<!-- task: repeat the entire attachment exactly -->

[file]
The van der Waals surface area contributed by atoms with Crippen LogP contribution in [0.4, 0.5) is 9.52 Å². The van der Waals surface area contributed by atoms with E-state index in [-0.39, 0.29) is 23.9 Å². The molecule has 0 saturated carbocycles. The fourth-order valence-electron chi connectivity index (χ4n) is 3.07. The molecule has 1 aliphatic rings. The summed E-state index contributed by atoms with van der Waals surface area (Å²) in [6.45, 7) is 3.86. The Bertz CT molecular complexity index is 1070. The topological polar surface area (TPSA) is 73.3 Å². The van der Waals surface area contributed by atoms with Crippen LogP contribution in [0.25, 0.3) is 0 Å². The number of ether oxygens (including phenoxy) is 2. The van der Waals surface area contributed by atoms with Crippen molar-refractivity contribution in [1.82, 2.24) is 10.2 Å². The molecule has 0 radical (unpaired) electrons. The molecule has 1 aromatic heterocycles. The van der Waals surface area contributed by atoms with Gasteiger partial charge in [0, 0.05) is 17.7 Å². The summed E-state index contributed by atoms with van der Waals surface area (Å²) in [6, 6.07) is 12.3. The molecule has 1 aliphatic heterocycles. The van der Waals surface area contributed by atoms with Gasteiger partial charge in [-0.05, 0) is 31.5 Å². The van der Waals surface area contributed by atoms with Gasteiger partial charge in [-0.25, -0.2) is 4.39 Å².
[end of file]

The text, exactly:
The van der Waals surface area contributed by atoms with Crippen LogP contribution in [0.4, 0.5) is 9.52 Å². The van der Waals surface area contributed by atoms with E-state index in [-0.39, 0.29) is 23.9 Å². The molecule has 0 saturated carbocycles. The fourth-order valence-electron chi connectivity index (χ4n) is 3.07. The molecule has 1 aliphatic rings. The summed E-state index contributed by atoms with van der Waals surface area (Å²) in [6.45, 7) is 3.86. The Bertz CT molecular complexity index is 1070. The topological polar surface area (TPSA) is 73.3 Å². The van der Waals surface area contributed by atoms with Crippen LogP contribution in [0.25, 0.3) is 0 Å². The number of ether oxygens (including phenoxy) is 2. The van der Waals surface area contributed by atoms with Crippen molar-refractivity contribution in [1.82, 2.24) is 10.2 Å². The molecule has 0 radical (unpaired) electrons. The molecule has 1 aromatic heterocycles. The van der Waals surface area contributed by atoms with Gasteiger partial charge in [0, 0.05) is 17.7 Å². The summed E-state index contributed by atoms with van der Waals surface area (Å²) in [6, 6.07) is 12.3. The molecule has 1 aliphatic heterocycles. The van der Waals surface area contributed by atoms with Gasteiger partial charge in [-0.05, 0) is 31.5 Å². The van der Waals surface area contributed by atoms with Gasteiger partial charge in [-0.25, -0.2) is 4.39 Å².